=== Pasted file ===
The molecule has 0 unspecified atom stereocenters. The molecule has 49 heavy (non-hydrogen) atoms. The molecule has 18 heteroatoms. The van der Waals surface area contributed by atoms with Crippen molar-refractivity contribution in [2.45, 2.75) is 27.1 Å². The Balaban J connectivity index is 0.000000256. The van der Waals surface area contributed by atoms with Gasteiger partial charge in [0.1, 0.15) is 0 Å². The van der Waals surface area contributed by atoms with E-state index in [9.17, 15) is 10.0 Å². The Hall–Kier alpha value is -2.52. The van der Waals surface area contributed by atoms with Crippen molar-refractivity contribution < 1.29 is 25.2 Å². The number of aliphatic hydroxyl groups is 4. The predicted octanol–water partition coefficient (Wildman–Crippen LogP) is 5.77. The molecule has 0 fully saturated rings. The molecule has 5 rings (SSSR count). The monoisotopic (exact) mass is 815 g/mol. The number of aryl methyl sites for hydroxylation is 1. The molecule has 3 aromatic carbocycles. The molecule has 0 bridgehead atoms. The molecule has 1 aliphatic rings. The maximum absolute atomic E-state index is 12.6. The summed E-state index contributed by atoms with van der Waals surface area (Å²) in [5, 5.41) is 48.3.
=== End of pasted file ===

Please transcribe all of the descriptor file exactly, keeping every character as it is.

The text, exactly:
The molecule has 0 unspecified atom stereocenters. The molecule has 49 heavy (non-hydrogen) atoms. The molecule has 18 heteroatoms. The van der Waals surface area contributed by atoms with Crippen molar-refractivity contribution in [2.45, 2.75) is 27.1 Å². The Balaban J connectivity index is 0.000000256. The van der Waals surface area contributed by atoms with Gasteiger partial charge in [0.1, 0.15) is 0 Å². The van der Waals surface area contributed by atoms with E-state index in [9.17, 15) is 10.0 Å². The Hall–Kier alpha value is -2.52. The van der Waals surface area contributed by atoms with Crippen molar-refractivity contribution < 1.29 is 25.2 Å². The number of aliphatic hydroxyl groups is 4. The predicted octanol–water partition coefficient (Wildman–Crippen LogP) is 5.77. The molecule has 0 fully saturated rings. The molecule has 5 rings (SSSR count). The monoisotopic (exact) mass is 815 g/mol. The number of aryl methyl sites for hydroxylation is 1. The molecule has 3 aromatic carbocycles. The molecule has 0 bridgehead atoms. The molecule has 1 aliphatic rings. The maximum absolute atomic E-state index is 12.6. The summed E-state index contributed by atoms with van der Waals surface area (Å²) in [5, 5.41) is 48.3.